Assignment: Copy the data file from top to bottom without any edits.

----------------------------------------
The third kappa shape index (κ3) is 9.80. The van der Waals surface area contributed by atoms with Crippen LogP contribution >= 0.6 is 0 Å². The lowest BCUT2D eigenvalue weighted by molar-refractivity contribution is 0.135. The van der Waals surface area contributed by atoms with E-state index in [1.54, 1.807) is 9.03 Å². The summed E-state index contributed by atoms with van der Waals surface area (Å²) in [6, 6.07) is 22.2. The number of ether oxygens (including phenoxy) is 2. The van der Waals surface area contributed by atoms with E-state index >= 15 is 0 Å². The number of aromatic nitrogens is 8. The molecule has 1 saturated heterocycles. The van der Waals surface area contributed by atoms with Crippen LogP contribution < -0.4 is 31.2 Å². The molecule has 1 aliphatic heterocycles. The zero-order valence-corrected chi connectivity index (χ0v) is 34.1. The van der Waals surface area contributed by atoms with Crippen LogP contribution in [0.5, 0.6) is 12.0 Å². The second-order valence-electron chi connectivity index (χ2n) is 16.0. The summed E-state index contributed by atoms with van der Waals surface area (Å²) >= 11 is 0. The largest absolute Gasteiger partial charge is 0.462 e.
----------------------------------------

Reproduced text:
The third kappa shape index (κ3) is 9.80. The van der Waals surface area contributed by atoms with Crippen LogP contribution >= 0.6 is 0 Å². The lowest BCUT2D eigenvalue weighted by molar-refractivity contribution is 0.135. The van der Waals surface area contributed by atoms with E-state index in [1.54, 1.807) is 9.03 Å². The summed E-state index contributed by atoms with van der Waals surface area (Å²) in [6, 6.07) is 22.2. The number of ether oxygens (including phenoxy) is 2. The van der Waals surface area contributed by atoms with E-state index >= 15 is 0 Å². The number of aromatic nitrogens is 8. The molecule has 1 saturated heterocycles. The van der Waals surface area contributed by atoms with Crippen LogP contribution < -0.4 is 31.2 Å². The molecule has 1 aliphatic heterocycles. The zero-order valence-corrected chi connectivity index (χ0v) is 34.1. The van der Waals surface area contributed by atoms with Crippen LogP contribution in [0.5, 0.6) is 12.0 Å². The second-order valence-electron chi connectivity index (χ2n) is 16.0. The summed E-state index contributed by atoms with van der Waals surface area (Å²) >= 11 is 0. The largest absolute Gasteiger partial charge is 0.462 e.